YOU ARE HERE: LAT HomeCollections

Design: Reflecting and Shaping American Culture

A New York exhibit shows how design has infiltrated our lives, and highlights California's influence.


Design today touches on everything. It's about the fluidity of sculptured sunglasses or a plastic chair, the customization of components for a PC or the creation of a wearable communication device. And increasingly it's about California designers.

That's the picture that emerges from the first comprehensive survey of current architecture, product design, and graphics and new media to be presented to the American public.

The "National Design Triennial: Design Culture Now," which opens Tuesday at the Cooper-Hewitt National Design Museum in New York, provides a snapshot of American culture steeped in a visual lifestyle.

The exhibit, which can be sampled online when it opens, dramatizes the preeminent role of America--and West Coast designers--in product design.

"This isn't like an art museum where the exhibits tend to be focused on the formal," said Donald Albrecht, adjunct curator for special projects. "We consider the functionality of the objects--their value to people in everyday life. We will have things here that can be bought at stores. They range from a Geoffrey Beene dress to a motorcycle."

The last few years have seen a dramatic evolution in design.

"The state of design in the United States is so vibrant and rich that we can't hold it all," said Californian Steven Skov Holt, one of the show's three curators. "Design is becoming ubiquitous in every phase of life, from a sculptured wastebasket to an Internet-enabled cell phone."

At the same time, the design focus in the United States is moving from East to West.

"The axis has shifted," said Holt, the exhibit's curator for products. "We've moved from an industrial-age society, with Manhattan as its financial center, to an entertainment-centric culture, the sort of locus that we find in Hollywood and in the Silicon Valley.

"We're entering the era of a new entertainment culture, with an increasing level of visual literacy," said Holt, who since 1992 has been design visionar and director of strategy at Frogdesign in San Francisco, the industrial design firm whose clients include Lufthansa, Packard Bell and Compaq.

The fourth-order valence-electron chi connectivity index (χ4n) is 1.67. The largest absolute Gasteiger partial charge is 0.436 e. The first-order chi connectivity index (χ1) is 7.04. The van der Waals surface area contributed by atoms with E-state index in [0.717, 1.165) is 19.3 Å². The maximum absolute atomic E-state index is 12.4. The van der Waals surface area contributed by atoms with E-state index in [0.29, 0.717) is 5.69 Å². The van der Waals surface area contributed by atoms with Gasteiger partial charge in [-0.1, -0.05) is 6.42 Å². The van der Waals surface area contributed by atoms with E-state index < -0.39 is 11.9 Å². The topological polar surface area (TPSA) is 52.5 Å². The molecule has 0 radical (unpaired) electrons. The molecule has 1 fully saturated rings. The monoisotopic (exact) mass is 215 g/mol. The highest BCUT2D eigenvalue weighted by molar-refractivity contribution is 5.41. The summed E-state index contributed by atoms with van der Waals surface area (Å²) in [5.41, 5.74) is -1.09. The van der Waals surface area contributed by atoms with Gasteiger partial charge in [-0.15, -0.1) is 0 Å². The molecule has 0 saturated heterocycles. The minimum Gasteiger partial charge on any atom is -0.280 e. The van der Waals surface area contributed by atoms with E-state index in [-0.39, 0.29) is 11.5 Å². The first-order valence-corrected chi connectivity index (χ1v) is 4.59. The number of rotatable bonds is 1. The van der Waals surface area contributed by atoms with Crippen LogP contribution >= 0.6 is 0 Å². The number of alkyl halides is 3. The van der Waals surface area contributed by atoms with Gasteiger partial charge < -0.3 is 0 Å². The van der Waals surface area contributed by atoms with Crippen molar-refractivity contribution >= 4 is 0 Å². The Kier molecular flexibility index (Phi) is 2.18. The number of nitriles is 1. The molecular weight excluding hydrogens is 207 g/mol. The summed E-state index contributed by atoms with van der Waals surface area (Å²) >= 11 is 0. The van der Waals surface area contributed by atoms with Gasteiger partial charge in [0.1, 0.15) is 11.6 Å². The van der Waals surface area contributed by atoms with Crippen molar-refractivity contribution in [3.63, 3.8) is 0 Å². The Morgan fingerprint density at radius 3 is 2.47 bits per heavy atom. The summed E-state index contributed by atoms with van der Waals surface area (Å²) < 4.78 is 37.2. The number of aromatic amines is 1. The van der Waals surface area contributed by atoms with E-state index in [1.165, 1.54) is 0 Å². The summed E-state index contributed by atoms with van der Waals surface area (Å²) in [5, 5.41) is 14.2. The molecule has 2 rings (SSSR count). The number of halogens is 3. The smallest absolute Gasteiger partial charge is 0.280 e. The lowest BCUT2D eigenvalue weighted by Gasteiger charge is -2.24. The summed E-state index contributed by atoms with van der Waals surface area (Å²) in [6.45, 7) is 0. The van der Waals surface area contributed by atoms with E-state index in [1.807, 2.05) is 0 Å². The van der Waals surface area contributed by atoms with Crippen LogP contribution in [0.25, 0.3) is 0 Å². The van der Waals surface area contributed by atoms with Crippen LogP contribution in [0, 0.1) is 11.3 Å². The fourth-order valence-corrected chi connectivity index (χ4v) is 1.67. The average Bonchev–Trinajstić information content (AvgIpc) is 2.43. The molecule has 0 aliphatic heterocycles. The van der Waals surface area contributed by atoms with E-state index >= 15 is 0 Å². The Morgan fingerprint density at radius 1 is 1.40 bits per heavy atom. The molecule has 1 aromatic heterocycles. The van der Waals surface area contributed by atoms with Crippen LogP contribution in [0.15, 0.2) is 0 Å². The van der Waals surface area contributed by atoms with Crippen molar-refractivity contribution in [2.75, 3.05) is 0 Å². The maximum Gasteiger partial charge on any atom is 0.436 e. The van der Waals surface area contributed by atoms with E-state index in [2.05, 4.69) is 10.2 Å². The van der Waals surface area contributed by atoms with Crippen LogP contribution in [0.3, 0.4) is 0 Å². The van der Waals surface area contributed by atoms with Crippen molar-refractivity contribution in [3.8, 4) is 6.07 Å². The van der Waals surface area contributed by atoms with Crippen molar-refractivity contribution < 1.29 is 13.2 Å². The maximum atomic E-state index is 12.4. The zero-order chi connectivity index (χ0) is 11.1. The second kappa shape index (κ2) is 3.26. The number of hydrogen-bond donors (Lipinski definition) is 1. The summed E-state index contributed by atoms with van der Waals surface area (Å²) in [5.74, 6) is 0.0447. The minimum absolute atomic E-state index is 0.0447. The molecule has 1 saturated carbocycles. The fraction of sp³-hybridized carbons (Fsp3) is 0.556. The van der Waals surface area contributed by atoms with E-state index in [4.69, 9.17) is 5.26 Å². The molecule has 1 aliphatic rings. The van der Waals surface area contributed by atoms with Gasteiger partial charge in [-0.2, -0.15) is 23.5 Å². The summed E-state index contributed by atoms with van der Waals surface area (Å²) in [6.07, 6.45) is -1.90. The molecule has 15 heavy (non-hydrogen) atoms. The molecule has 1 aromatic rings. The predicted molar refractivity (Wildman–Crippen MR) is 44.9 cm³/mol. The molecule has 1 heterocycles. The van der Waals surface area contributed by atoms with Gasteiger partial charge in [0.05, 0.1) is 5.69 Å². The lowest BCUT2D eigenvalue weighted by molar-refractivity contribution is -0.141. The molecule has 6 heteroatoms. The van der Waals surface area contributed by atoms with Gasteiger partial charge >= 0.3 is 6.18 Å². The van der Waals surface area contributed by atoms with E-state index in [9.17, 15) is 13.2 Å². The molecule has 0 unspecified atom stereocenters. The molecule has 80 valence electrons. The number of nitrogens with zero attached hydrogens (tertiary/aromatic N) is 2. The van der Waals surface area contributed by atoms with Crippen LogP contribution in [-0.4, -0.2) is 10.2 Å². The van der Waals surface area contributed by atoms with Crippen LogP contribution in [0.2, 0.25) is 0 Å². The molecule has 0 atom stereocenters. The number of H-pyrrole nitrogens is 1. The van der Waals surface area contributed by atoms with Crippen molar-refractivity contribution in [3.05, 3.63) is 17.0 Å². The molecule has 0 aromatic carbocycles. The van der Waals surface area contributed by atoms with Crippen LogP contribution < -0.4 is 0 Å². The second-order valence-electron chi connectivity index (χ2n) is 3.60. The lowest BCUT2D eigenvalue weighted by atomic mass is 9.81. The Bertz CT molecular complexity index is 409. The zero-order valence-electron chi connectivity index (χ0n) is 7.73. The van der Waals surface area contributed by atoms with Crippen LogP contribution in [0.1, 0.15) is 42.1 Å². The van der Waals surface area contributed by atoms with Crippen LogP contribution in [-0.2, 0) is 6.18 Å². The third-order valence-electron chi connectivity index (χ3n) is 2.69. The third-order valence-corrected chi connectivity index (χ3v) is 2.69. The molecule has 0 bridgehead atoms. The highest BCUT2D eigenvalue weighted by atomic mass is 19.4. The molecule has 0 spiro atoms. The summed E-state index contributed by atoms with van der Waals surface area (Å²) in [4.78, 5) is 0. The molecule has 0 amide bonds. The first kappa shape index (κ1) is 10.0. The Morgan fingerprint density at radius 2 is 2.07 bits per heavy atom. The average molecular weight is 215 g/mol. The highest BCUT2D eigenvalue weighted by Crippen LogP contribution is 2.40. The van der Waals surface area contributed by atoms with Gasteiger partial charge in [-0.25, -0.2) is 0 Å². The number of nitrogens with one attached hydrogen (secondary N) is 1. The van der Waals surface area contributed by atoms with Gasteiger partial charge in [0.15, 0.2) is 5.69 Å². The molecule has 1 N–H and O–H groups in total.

Holt credited designers in Hollywood and the Bay Area with being the "grand influencers of the emerging paradigm."

Albrecht agreed, noting the cutting edge design of the Apple iMac.

"Not only is it a great piece of design," Albrecht said, "it literally changed the way people thought about computers, which had just been beige boxes."

The 80-plus list of designers or firms whose works (including prototypes) were chosen for the show include 25 from California. Designers such as architects Frank Gehry and Neil Denari, director of the Southern California Institute of Architecture, Jonathan Ive of Apple Computer, Kyle Cooper of Imaginary Forces Studio in Hollywood and Edward Fella of California Institute of the Arts in Valencia. Others include Greg Lynn, founder of FORM studio, who teaches architecture at UCLA; large-scale painter Gary Lloyd, founder of Really Bigskies in Los Angeles; graphic artist Rebecca Mendez in San Francisco; and Stephen Peart, whose design consultant firm Vent is in Campbell, in Northern California.

Holt said the timing is perfect for the first triennial design show, sponsored by BPAmoco with Mead Corp. He said the trend is toward visual, rather than verbal, literacy.

"We have 6-year-olds who know the difference between Nike and Adidas and between the Gap and Benetton," he said. "It's partly the reflection of a consumer culture and partly the fact that we tell each other stories about ourselves by what we wear and own."

It's a trend he traces back to the 1980s emergence of MTV with its focus on a new global youth fashion culture.

"We've seen it ramp up in the last three years," Holt said. "Now designers have achieved the status of rock stars."

The triennial is a natural project for Cooper-Hewitt, the Smithsonian Institution's national design museum. Housed in Andrew Carnegie's 19th century gray stone mansion at the upper end of Manhattan's Museum Mile on Fifth Avenue, Cooper-Hewitt's ongoing programs are devoted to exploring how design affects our daily lives.

Inspiration for a triennial came from former Cooper-Hewitt director Dianne Pilgrim.

"She said nobody was presenting design in everyday life, and we needed to fill the gap," Albrecht said. "We started working on it a couple of years ago."

When Albrecht and Ellen Lupton, adjunct curator for contemporary design at Cooper-Hewitt, sat down to curate the show, they felt they needed a West Coast voice and brought in Holt as guest curator.

"Basically the three of us got together and started hashing out ideas," Albrecht said.

The results not only illustrate the diversity of design in America today, but also underline the blurring of disciplines that once were considered autonomous.

For instance, Broadway director Julie Taymor designs costumes and makes masks. Walter Hood at UC Berkeley has combined landscape architecture and social history in renovating the town square in Macon, Ga.

Los Angeles Times Articles